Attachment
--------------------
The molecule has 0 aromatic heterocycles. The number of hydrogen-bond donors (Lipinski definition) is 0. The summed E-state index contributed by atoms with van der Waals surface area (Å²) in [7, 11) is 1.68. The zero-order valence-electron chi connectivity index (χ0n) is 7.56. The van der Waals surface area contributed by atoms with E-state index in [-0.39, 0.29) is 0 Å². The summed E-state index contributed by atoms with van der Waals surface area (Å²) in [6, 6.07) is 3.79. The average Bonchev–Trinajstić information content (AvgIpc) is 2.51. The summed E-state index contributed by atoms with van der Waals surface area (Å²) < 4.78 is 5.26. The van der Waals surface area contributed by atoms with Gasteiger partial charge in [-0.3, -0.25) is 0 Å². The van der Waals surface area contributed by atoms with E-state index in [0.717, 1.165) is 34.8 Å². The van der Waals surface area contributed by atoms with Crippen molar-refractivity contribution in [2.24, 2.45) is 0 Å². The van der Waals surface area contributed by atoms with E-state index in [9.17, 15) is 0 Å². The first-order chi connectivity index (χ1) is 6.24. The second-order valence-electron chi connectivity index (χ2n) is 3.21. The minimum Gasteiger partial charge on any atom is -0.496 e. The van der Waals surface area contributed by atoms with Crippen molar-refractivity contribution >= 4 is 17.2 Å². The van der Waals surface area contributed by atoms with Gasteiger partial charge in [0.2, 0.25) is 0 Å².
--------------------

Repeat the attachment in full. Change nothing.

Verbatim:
The molecule has 0 aromatic heterocycles. The number of hydrogen-bond donors (Lipinski definition) is 0. The summed E-state index contributed by atoms with van der Waals surface area (Å²) in [7, 11) is 1.68. The zero-order valence-electron chi connectivity index (χ0n) is 7.56. The van der Waals surface area contributed by atoms with E-state index in [-0.39, 0.29) is 0 Å². The summed E-state index contributed by atoms with van der Waals surface area (Å²) in [6, 6.07) is 3.79. The average Bonchev–Trinajstić information content (AvgIpc) is 2.51. The summed E-state index contributed by atoms with van der Waals surface area (Å²) < 4.78 is 5.26. The van der Waals surface area contributed by atoms with Gasteiger partial charge in [-0.3, -0.25) is 0 Å². The van der Waals surface area contributed by atoms with E-state index in [0.717, 1.165) is 34.8 Å². The van der Waals surface area contributed by atoms with Crippen molar-refractivity contribution in [2.24, 2.45) is 0 Å². The van der Waals surface area contributed by atoms with E-state index in [9.17, 15) is 0 Å². The first-order chi connectivity index (χ1) is 6.24. The second-order valence-electron chi connectivity index (χ2n) is 3.21. The minimum Gasteiger partial charge on any atom is -0.496 e. The van der Waals surface area contributed by atoms with Crippen molar-refractivity contribution >= 4 is 17.2 Å². The van der Waals surface area contributed by atoms with Gasteiger partial charge in [0.2, 0.25) is 0 Å².